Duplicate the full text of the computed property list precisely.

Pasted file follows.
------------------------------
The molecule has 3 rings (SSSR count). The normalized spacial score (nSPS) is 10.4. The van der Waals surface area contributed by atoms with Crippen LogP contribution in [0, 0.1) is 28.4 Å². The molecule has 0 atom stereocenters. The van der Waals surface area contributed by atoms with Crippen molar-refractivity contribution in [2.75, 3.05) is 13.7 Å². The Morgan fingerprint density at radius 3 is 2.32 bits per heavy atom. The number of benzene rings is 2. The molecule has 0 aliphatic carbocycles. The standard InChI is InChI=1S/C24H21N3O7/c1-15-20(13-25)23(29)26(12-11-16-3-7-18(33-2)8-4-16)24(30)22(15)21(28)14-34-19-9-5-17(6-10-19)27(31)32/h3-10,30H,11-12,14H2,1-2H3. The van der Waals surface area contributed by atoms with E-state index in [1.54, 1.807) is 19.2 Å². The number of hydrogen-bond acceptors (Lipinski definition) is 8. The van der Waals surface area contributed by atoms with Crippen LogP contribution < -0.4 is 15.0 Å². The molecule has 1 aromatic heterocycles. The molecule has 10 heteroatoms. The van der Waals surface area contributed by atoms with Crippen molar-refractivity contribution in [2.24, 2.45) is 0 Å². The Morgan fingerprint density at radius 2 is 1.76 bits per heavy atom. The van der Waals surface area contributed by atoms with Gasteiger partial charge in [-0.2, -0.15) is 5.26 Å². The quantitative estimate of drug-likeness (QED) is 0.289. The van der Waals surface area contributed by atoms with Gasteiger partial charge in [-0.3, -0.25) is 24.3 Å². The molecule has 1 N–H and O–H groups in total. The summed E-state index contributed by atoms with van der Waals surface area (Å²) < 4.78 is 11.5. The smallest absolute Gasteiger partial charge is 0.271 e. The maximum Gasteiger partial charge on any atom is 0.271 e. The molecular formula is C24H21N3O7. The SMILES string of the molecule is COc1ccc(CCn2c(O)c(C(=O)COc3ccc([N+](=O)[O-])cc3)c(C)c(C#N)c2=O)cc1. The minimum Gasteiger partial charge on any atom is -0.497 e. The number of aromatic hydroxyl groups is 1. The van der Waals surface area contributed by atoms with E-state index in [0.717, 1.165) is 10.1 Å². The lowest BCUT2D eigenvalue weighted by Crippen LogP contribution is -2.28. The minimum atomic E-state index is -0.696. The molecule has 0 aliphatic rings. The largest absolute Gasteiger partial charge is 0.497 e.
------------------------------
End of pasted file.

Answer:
The molecule has 3 rings (SSSR count). The normalized spacial score (nSPS) is 10.4. The van der Waals surface area contributed by atoms with Crippen LogP contribution in [0, 0.1) is 28.4 Å². The molecule has 0 atom stereocenters. The van der Waals surface area contributed by atoms with Crippen molar-refractivity contribution in [2.75, 3.05) is 13.7 Å². The Morgan fingerprint density at radius 3 is 2.32 bits per heavy atom. The number of benzene rings is 2. The molecule has 0 aliphatic carbocycles. The standard InChI is InChI=1S/C24H21N3O7/c1-15-20(13-25)23(29)26(12-11-16-3-7-18(33-2)8-4-16)24(30)22(15)21(28)14-34-19-9-5-17(6-10-19)27(31)32/h3-10,30H,11-12,14H2,1-2H3. The van der Waals surface area contributed by atoms with E-state index in [1.54, 1.807) is 19.2 Å². The number of hydrogen-bond acceptors (Lipinski definition) is 8. The van der Waals surface area contributed by atoms with Crippen LogP contribution < -0.4 is 15.0 Å². The molecule has 1 aromatic heterocycles. The molecule has 10 heteroatoms. The van der Waals surface area contributed by atoms with Crippen molar-refractivity contribution in [2.24, 2.45) is 0 Å². The Morgan fingerprint density at radius 2 is 1.76 bits per heavy atom. The van der Waals surface area contributed by atoms with Gasteiger partial charge in [-0.2, -0.15) is 5.26 Å². The quantitative estimate of drug-likeness (QED) is 0.289. The van der Waals surface area contributed by atoms with Gasteiger partial charge in [-0.3, -0.25) is 24.3 Å². The molecule has 1 N–H and O–H groups in total. The summed E-state index contributed by atoms with van der Waals surface area (Å²) < 4.78 is 11.5. The smallest absolute Gasteiger partial charge is 0.271 e. The maximum Gasteiger partial charge on any atom is 0.271 e. The molecular formula is C24H21N3O7. The SMILES string of the molecule is COc1ccc(CCn2c(O)c(C(=O)COc3ccc([N+](=O)[O-])cc3)c(C)c(C#N)c2=O)cc1. The minimum Gasteiger partial charge on any atom is -0.497 e. The number of aromatic hydroxyl groups is 1. The van der Waals surface area contributed by atoms with E-state index in [0.717, 1.165) is 10.1 Å². The lowest BCUT2D eigenvalue weighted by Crippen LogP contribution is -2.28. The minimum atomic E-state index is -0.696. The molecule has 0 aliphatic rings. The largest absolute Gasteiger partial charge is 0.497 e.